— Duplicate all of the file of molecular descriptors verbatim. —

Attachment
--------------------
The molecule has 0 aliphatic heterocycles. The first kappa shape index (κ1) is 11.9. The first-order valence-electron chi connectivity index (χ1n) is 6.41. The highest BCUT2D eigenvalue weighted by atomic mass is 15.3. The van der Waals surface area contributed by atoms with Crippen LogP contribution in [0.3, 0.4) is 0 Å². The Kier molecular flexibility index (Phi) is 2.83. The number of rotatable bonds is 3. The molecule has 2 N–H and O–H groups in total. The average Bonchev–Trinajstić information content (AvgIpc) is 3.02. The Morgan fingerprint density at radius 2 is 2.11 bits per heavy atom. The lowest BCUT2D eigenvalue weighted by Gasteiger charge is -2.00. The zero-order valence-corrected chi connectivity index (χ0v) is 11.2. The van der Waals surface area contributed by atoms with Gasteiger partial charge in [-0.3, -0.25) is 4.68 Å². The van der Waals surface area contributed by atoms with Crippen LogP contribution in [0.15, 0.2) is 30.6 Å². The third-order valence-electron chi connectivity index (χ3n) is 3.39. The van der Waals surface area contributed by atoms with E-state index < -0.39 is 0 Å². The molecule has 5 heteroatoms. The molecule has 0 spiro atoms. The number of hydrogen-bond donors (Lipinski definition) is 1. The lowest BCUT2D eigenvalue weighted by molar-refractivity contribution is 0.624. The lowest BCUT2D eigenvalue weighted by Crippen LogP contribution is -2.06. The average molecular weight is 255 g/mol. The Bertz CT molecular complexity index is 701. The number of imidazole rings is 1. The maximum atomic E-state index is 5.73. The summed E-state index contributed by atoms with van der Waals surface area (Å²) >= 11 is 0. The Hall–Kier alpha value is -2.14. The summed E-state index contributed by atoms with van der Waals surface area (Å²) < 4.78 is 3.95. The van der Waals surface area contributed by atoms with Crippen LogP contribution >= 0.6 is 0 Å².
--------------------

The molecule has 0 aliphatic heterocycles. The first kappa shape index (κ1) is 11.9. The first-order valence-electron chi connectivity index (χ1n) is 6.41. The highest BCUT2D eigenvalue weighted by atomic mass is 15.3. The van der Waals surface area contributed by atoms with Crippen LogP contribution in [0.3, 0.4) is 0 Å². The Kier molecular flexibility index (Phi) is 2.83. The number of rotatable bonds is 3. The molecule has 2 N–H and O–H groups in total. The average Bonchev–Trinajstić information content (AvgIpc) is 3.02. The Morgan fingerprint density at radius 2 is 2.11 bits per heavy atom. The lowest BCUT2D eigenvalue weighted by Gasteiger charge is -2.00. The zero-order valence-corrected chi connectivity index (χ0v) is 11.2. The van der Waals surface area contributed by atoms with Gasteiger partial charge in [-0.3, -0.25) is 4.68 Å². The van der Waals surface area contributed by atoms with Crippen LogP contribution in [0.15, 0.2) is 30.6 Å². The third-order valence-electron chi connectivity index (χ3n) is 3.39. The van der Waals surface area contributed by atoms with E-state index < -0.39 is 0 Å². The molecule has 5 heteroatoms. The molecule has 0 spiro atoms. The number of hydrogen-bond donors (Lipinski definition) is 1. The lowest BCUT2D eigenvalue weighted by molar-refractivity contribution is 0.624. The lowest BCUT2D eigenvalue weighted by Crippen LogP contribution is -2.06. The average molecular weight is 255 g/mol. The Bertz CT molecular complexity index is 701. The number of imidazole rings is 1. The maximum atomic E-state index is 5.73. The summed E-state index contributed by atoms with van der Waals surface area (Å²) >= 11 is 0. The Hall–Kier alpha value is -2.14. The summed E-state index contributed by atoms with van der Waals surface area (Å²) < 4.78 is 3.95. The van der Waals surface area contributed by atoms with Crippen LogP contribution >= 0.6 is 0 Å².